Where you learn how to blog your happy self to a Master of Arts. Or something.
Did you know you can earn a Masters degree by blogging?
Okay…you can’t really. But you can come really close.
Let me show you how.
The Three Types of Bloggers
There are three types of bloggers.
Andrew Sullivan is your journalist. He follows political and cultural events as they develop and writes about them on his blog The Daily Dish.
Mommy bloggers like the Mama Bird Diaries are diarists. They write exquisite, entertaining and personal posts about the unpredictable drama of being a mother.
Finally, there’s your educationalist. Marc McGuiness at Lateral Action is an educationalist. He writes thoughtful blog posts designed to teach or inform.
Earn a Masters
Each blogger type has its place and function. I simply chose one over the other because of my goals. My goals are simple: I want to earn a Masters of Art in Theology. Without having to pay the price.
How am I going to do that? Write content that centers around theology, philosophy and literature.
Now, part of my plan for this blog as an M. A. was to treat it as a terminal task. Two reasons for this.
1. This means in two years I can stop blogging. If I want to. I have a destination in mind and I can get off the bus respectfully if I need to. Kind of like enlistment.
2. I’ve got to really focus on my content. Treating this blog like a theology M. A. means I’m pouring myself into one narrow subject for two years.
Now, in two years I doubt anyone will reward me with a M. A. I may not even pass an exit exam. Nonetheless, I’ll be a lot smarter than I was.
Besides, I’ll have a volume of writing that prepares me for my next point.
Write a Book
Get this: Blogging is nothing more than writing a book one page a day. Rand Fish at SEOMoz says as much.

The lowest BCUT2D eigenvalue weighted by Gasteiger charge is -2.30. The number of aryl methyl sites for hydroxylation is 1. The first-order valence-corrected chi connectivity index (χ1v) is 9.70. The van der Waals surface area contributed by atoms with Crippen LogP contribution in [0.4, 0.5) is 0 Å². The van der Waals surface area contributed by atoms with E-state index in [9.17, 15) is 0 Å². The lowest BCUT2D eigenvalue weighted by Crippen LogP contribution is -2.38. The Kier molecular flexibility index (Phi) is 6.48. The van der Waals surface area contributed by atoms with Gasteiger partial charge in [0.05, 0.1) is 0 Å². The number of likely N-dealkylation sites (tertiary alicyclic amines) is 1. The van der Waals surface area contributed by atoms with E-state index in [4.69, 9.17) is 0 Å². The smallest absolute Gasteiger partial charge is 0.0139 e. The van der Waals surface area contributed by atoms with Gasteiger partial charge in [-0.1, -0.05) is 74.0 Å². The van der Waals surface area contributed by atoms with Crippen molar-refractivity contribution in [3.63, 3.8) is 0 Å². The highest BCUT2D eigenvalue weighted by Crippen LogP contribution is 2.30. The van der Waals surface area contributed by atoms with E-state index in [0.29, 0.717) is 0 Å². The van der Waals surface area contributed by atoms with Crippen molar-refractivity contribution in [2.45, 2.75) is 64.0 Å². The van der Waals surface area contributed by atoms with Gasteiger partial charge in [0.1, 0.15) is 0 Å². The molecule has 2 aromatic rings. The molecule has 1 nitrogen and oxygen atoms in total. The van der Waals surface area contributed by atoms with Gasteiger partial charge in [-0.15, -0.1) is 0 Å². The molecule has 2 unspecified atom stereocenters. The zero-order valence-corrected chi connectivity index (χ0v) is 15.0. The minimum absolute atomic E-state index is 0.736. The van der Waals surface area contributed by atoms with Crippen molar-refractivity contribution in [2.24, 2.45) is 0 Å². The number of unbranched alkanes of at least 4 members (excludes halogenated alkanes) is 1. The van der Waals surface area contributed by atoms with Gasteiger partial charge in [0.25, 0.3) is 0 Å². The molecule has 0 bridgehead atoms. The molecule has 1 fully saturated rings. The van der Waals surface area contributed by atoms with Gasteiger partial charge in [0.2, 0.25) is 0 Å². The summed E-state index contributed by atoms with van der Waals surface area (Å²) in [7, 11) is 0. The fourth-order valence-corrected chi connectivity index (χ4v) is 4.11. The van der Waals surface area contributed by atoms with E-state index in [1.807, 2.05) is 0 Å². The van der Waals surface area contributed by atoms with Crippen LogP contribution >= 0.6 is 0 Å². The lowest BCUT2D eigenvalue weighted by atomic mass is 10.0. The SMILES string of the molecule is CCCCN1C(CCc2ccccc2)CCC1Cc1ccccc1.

He says that bloggers should write like they’re preparing for a book. It’s a great way to show a potential publisher or agent that you can write. And that you actually have a built in audience.
Articulate. Organize. Sharpen My Thoughts.
Blogging also helps me articulate, organize and sharpen my thoughts. Those cloudy, opaque ideas become crystal clear arguments. In the meanwhile, my brain builds muscle.
This was the case when I wrote my review for The Shack.
See, after reading the book I knew that something was godawfully wrong. But I had trouble articulating it to people. It wasn’t until I sat down and grouped my thoughts together that I truly understood what was wrong with the book. And how to say that.
Now I’ve got 7 clear bullet points where I once had a dim blob.
Finally, blogging just flat-out makes you a better writer. Especially if you have an agressive content schedule.
Naturally, my first 10,000 posts will be dung. But anyone is bound to become at least marginally better if he writes 10,000 posts.
If they’ve got talent. Watch out.
Writing more means perfecting the craft. Blogging is my tool to do that.
What’s Your Excuse for Blogging?
Do you write a blog? Why? What got you into it? Do you have a goal? Do you even care?